Putin spoke favorably of artificial intelligence in regards to foreign policy, "Artificial intelligence is the future, not only for Russia, but for all humankind. It comes with colossal opportunities, but also threats that are difficult to predict. Whoever becomes the leader in this sphere will become the ruler of the world."

Mikhail Khodorkovsky stated, "[Putin] would like to sit at a table with the US president, and maybe the president of China, and just these three will decide the fate of the world."

Asia

Putin with Xi Jinping during a state visit to Moscow, May 2015

In 2012, Putin wrote an article in Indian newspaper The Hindu, saying that "The Declaration on Strategic Partnership between India and Russia signed in October 2000 became a truly historic step". Today, India remains the largest customer of Russian military equipment, and the two countries share a historically strong strategic and diplomatic relationship.

Russia, under Putin, has maintained positive relations with the Asian states of SCO and BRICS. In the 21st century, Sino-Russian relations have significantly strengthened bilaterally and economically—the Treaty of Friendship, and the construction of the ESPO oil pipeline and the Power of Siberia gas pipeline formed a special relationship between the two great powers.

Post-Soviet states

The Eurasian Union with its current members: Russia, Belarus, Kazakhstan, Armenia and Kyrgyzstan

Under Putin, the Kremlin has consistently stated that Russia has a sphere of influence and "privileged interests" over other Post-Soviet states, which are referred to as the "near abroad" in Russia. It has also been stated that the post-Soviet states are strategically vital to Russian interests. Some Russia experts have compared this concept to the Monroe Doctrine.

A series of so-called colour revolutions in the post-Soviet states, namely the Rose Revolution in Georgia in 2003, the Orange Revolution in Ukraine in 2004 and the Tulip Revolution in Kyrgyzstan in 2005, led to frictions in the relations of those countries with Russia. In December 2004, Putin criticized the Rose and Orange revolutions, saying: "If you have permanent revolutions you risk plunging the post-Soviet space into endless conflict".

Putin allegedly declared at a NATO-Russia summit in 2008 that if Ukraine joined NATO Russia could contend to annex the Ukrainian East and Crimea. At the summit, he told US President George W. Bush that "Ukraine is not even a state!" while the following year Putin referred to Ukraine as "Little Russia". Following the 2014 Ukrainian revolution in March 2014, the Russian Federation annexed Crimea. According to Putin, this was done because "Crimea has always been and remains an inseparable part of Russia". After the Russian annexation of Crimea, he said that Ukraine includes "regions of Russia's historic south" and "was created on a whim by the Bolsheviks". He went on to declare that the February 2014 ousting of Ukrainian President Viktor Yanukovych had been orchestrated by the West as an attempt to weaken Russia. "Our Western partners have crossed a line. They behaved rudely, irresponsibly and unprofessionally," he said, adding that the people who had come to power in Ukraine were "nationalists, neo-Nazis, Russophobes and anti-Semites". In a July 2014 speech midst an armed insurgency in Eastern Ukraine, Putin stated he would use Russia's "entire arsenal" and "the right of self defence" to protect Russian speakers outside Russia. With the split of the Ukrainian Orthodox Church from the Russian Orthodox Church in 2018, a number of experts came to the conclusion that Putin's policy of forceful engagement in post-Soviet republics significantly backfired on him, leading to a situation where he "annexed Crimea, but lost Ukraine", and provoked a much more cautious approach to Russia among other post-Soviet countries.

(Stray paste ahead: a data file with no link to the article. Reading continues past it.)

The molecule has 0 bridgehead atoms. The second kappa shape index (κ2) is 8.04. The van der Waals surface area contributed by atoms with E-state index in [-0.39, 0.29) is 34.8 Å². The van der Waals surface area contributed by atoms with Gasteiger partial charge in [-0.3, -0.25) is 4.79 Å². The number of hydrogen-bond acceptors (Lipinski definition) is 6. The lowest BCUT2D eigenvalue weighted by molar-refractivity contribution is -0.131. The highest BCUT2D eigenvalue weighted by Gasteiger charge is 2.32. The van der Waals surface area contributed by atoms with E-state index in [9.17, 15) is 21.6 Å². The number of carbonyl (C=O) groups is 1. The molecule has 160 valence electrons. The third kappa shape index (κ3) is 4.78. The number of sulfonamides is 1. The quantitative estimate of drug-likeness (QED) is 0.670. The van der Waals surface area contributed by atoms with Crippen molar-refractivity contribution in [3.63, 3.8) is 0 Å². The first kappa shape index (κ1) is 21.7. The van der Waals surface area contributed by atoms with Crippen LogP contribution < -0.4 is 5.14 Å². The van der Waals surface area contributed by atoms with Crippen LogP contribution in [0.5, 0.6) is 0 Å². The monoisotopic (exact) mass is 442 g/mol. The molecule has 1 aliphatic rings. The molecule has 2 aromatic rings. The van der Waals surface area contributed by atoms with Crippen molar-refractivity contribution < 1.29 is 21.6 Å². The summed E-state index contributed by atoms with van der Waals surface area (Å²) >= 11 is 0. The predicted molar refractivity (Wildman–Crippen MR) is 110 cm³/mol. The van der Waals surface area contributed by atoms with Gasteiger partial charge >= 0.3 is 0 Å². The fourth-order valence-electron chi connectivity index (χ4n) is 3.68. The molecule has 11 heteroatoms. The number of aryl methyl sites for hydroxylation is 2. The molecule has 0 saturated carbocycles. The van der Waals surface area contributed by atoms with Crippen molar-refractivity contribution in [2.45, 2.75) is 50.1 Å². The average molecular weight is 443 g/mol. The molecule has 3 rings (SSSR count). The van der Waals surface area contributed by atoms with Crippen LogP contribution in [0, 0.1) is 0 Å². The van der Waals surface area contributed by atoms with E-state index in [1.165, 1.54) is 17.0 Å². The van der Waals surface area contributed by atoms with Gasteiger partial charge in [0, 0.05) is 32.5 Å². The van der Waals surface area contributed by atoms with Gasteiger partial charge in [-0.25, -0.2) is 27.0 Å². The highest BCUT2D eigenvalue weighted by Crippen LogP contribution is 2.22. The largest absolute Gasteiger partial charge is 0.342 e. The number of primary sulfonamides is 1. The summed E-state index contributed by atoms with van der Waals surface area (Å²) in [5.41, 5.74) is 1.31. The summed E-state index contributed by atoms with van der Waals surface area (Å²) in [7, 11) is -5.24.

In late August 2014, Putin stated: "People who have their own views on history and the history of our country may argue with me, but it seems to me that the Russian and Ukrainian peoples are practically one people". After making a similar statement, in late December 2015 he stated: "the Ukrainian culture, as well as Ukrainian literature, surely has a source of its own".

In August 2008, Georgian President Mikheil Saakashvili attempted to restore control over the breakaway South Ossetia. However, the Georgian military was soon defeated in the resulting 2008 South Ossetia War after regular Russian forces entered South Ossetia and then other parts of Georgia, then also opened a second front in the other Georgian breakaway province of Abkhazia with Abkhazian forces.